PubMed Central

BACKGROUND Prostate tumor-initiating cells (TICs) have intrinsic resistance to current therapies. TICs are commonly isolated by cell sorting or dye exclusion, however, isolating TICs from limited primary prostate cancer (PCa) tissues is inherently inefficient. We adapted the collagen adherence feature to develop a combined immunophenotypic and time-of-adherence assay to identify human prostate TICs. METHODS PCa cells from multiple cell lines and primary tissues were allowed to adhere to several matrix molecules, and fractions of adherent cells were examined for their TIC properties. RESULTS Collagen-I rapidly-adherent PCa cells have significantly higher clonogenic, migration, and invasion abilities, and initiated more tumor xenografts in mice when compared to slowly-adherent and no-adherent cells. To determine the relative frequency of TICs among PCa cell lines and primary PCa cells, we utilized zebrafish xenografts to define the tumor initiation potential of serial dilutions of rapidly-adherent ?2?1hi/CD44hi cells compared to non-adherent cells with ?2?1low/CD44low phenotype. Tumor initiation from rapidly-adherent ?2?1hi/CD44hi TICs harboring the TMPRSS2:ERG fusion generated xenografts comprising of PCa cells expressing Erg, AMACR, and PSA. Moreover, PCa-cell dissemination was consistently observed in the immune-permissive zebrafish microenvironment from as-few-as 3 rapidly-adherent ?2?1hi/CD44hi cells. In zebrafish xenografts, self-renewing prostate TICs comprise 0.02–0.9% of PC3 cells, 0.3–1.3% of DU145 cells, and 0.22–14.3% of primary prostate adenocarcinomas. CONCLUSION Zebrafish PCa xenografts were used to determine that the frequency of prostate TICs varies among PCa cell lines and primary PCa tissues. These data support a paradigm of utilizing zebrafish xenografts to evaluate novel therapies targeting tumor initiating cells in prostate cancer.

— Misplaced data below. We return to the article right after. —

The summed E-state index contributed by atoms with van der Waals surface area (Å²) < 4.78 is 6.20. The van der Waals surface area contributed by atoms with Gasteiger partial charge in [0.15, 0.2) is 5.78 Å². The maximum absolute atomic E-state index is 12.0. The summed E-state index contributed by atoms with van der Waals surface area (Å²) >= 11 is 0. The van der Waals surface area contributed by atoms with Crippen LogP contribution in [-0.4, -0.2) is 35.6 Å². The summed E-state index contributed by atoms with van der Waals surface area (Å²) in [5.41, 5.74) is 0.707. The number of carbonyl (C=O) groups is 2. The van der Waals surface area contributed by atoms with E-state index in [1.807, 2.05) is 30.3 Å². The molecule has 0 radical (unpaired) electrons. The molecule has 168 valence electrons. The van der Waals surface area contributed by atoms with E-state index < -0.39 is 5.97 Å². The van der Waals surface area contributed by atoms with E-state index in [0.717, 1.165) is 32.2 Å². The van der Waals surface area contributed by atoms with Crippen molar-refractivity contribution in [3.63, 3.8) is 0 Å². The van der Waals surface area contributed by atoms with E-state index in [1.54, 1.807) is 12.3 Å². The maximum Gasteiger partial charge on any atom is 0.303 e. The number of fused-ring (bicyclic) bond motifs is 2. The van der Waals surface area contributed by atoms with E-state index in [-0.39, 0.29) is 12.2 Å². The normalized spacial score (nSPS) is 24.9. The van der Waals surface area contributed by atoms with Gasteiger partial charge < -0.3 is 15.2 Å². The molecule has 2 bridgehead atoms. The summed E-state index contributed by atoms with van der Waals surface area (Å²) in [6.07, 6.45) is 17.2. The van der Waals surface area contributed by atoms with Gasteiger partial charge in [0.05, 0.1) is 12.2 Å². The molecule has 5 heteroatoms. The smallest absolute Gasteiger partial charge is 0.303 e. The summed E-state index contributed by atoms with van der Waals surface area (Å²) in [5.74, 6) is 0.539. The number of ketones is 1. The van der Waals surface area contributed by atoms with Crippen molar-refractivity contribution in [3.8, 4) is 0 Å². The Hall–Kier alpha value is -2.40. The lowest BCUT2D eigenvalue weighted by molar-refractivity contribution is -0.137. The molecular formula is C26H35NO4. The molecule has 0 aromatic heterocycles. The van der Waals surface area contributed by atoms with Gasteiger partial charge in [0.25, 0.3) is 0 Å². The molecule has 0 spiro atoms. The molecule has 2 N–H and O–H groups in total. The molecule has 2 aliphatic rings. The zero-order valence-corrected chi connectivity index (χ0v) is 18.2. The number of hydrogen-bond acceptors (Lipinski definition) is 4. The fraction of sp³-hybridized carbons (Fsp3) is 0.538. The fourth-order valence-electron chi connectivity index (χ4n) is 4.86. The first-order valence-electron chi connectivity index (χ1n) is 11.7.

Bansal, Nitu; Davis, Stephani; Tereshchenko, Irina; Budak-Alpdogan, Tulin; Zhong, Hua; Stein, Mark N.; Kim, Isaac Yi; DiPaola, Robert S.; Bertino, Joseph R.; Sabaawy, Hatem E.

2014-01-01

5

A Novel Zebrafish Xenotransplantation Model for Study of Glioma Stem Cell Invasion  

PubMed Central

Invasion and metastasis of solid tumors are the major causes of death in cancer patients. Cancer stem cells (CSCs) constitute a small fraction of tumor cell population, but play a critical role in tumor invasion and metastasis. The xenograft of tumor cells in immunodeficient mice is one of commonly used in vivo models to study the invasion and metastasis of cancer cells. However, this model is time-consuming and labor intensive. Zebrafish (Danio rerio) and their transparent embryos are emerging as a promising xenograft tumor model system for studies of tumor invasion. In this study, we established a tumor invasion model by using zebrafish embryo xenografted with human glioblastoma cell line U87 and its derived cancer stem cells (CSCs). We found that CSCs-enriched from U87 cells spreaded via the vessels within zebrafish embryos and such cells displayed an extremely high level of invasiveness which was associated with the up-regulated MMP-9 by CSCs. The invasion of glioma CSCs (GSCs) in zebrafish embryos was markedly inhibited by an MMP-9 inhibitor. Thus, our zebrafish embryo model is considered a cost-effective approach tostudies of the mechanisms underlying the invasion of CSCs and suitable for high-throughput screening of novel anti-tumor invasion/metastasis agents.